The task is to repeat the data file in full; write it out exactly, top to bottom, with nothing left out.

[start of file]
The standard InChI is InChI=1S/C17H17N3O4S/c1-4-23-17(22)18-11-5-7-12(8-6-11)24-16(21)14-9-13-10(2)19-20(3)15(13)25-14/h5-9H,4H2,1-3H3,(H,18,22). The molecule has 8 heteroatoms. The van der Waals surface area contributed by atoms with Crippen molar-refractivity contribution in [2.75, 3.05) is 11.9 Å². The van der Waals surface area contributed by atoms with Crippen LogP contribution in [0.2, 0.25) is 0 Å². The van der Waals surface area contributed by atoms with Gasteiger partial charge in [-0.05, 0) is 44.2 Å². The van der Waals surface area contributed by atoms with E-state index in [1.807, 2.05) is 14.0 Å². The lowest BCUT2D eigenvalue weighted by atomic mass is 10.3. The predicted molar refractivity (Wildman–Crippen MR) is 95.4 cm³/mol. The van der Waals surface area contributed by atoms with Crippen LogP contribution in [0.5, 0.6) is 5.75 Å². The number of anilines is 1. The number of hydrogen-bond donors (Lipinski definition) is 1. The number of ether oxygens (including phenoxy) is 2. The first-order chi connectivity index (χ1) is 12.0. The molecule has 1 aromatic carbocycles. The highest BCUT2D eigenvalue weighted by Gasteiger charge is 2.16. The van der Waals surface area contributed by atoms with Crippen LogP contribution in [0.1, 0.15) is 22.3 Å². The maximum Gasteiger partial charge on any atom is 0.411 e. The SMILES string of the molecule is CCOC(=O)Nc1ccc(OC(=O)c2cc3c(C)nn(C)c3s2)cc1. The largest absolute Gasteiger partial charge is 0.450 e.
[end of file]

The standard InChI is InChI=1S/C17H17N3O4S/c1-4-23-17(22)18-11-5-7-12(8-6-11)24-16(21)14-9-13-10(2)19-20(3)15(13)25-14/h5-9H,4H2,1-3H3,(H,18,22). The molecule has 8 heteroatoms. The van der Waals surface area contributed by atoms with Crippen molar-refractivity contribution in [2.75, 3.05) is 11.9 Å². The van der Waals surface area contributed by atoms with Crippen LogP contribution in [0.2, 0.25) is 0 Å². The van der Waals surface area contributed by atoms with Gasteiger partial charge in [-0.05, 0) is 44.2 Å². The van der Waals surface area contributed by atoms with E-state index in [1.807, 2.05) is 14.0 Å². The lowest BCUT2D eigenvalue weighted by atomic mass is 10.3. The predicted molar refractivity (Wildman–Crippen MR) is 95.4 cm³/mol. The van der Waals surface area contributed by atoms with Crippen LogP contribution in [0.5, 0.6) is 5.75 Å². The number of anilines is 1. The number of hydrogen-bond donors (Lipinski definition) is 1. The number of ether oxygens (including phenoxy) is 2. The first-order chi connectivity index (χ1) is 12.0. The molecule has 1 aromatic carbocycles. The highest BCUT2D eigenvalue weighted by Gasteiger charge is 2.16. The van der Waals surface area contributed by atoms with Crippen LogP contribution in [0.1, 0.15) is 22.3 Å². The maximum Gasteiger partial charge on any atom is 0.411 e. The SMILES string of the molecule is CCOC(=O)Nc1ccc(OC(=O)c2cc3c(C)nn(C)c3s2)cc1. The largest absolute Gasteiger partial charge is 0.450 e.